Joe Arpaio's Deputy Thinks Most Day-Laborers Are Undocumented
Stephen Lemons Tom Liddy, spinning DiPietro's bigoted assumptions...
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In the law-enforcement experience of Maricopa County Sheriff's Deputy Louis DiPietro, most day laborers are undocumented, and usually are from Mexico or Central America.
That was the deputy's testimony in the American Civil Liberties Union's big Melendres v. Arpaio racial profiling case, which kicked off today at the Sandra Day O'Connor U.S. Courthouse.
"From you're experience most day laborers are undocumented?" ACLU lawyer Andre Segura asked DiPietro.
The deputy simply answered, "Yes."
Seems pretty cut and dry, evidence of the prejudiced policing at issue in the trial. But not to Tom Liddy, a lawyer with the Maricopa County Attorney's Office and part of the legal team defending Sheriff Joe in the five year-old case.
"He did not say that," insisted Liddy outside the federal courthouse after the day's proceedings. "He most certainly did not."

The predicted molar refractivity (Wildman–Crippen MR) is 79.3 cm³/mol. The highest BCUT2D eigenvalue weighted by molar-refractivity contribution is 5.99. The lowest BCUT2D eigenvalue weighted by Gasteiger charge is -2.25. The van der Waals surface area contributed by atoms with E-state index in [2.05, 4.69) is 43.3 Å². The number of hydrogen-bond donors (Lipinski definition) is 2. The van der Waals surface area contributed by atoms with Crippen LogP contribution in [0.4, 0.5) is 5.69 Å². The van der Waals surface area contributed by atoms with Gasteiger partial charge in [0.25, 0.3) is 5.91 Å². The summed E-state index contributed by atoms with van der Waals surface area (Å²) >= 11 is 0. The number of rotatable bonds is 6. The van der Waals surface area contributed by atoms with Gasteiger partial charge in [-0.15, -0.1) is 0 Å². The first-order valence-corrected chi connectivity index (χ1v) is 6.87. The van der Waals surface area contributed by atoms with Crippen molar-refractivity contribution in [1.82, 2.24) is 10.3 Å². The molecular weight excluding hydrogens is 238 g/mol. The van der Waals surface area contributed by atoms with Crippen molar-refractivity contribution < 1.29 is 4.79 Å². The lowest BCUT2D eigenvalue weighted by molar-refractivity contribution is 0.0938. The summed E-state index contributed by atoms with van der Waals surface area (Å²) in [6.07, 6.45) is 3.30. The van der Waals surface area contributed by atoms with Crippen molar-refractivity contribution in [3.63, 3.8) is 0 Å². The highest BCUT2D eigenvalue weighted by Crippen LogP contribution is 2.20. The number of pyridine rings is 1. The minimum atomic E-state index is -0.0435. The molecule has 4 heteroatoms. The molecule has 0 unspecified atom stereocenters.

Spinning like dervish in a thunderstorm, Liddy offered an alternative interpretation of DiPietro's monosyllabic response.
"[DiPietro] said in his experience, obviously as a law enforcement officer, when he came in contact with day laborers in those operations...[they] were undocumented migrants," Liddy stated. "[But] he most certainly did not say that he had an assumption that all day-laborers are illegals."
DiPietro's racial assumptions are important. In September 2007, the MCSO's infamous Human Smuggling Unit was conducting an operation in Cave Creek near a church parking lot where day laborers were accustomed to gather looking for work.
Manuel de Jesus Ortega Melendres, a plaintiff in the case, was at the parking lot and needed a ride to Scottsdale, according to the complaint.
A friend arranged a ride with a white male in a pick-up truck.
The HSU observed Melendres, 53, get in the vehicle with three other men. Almost immediately, DiPietro was ordered by the unit to follow the truck and look for probable cause to stop it.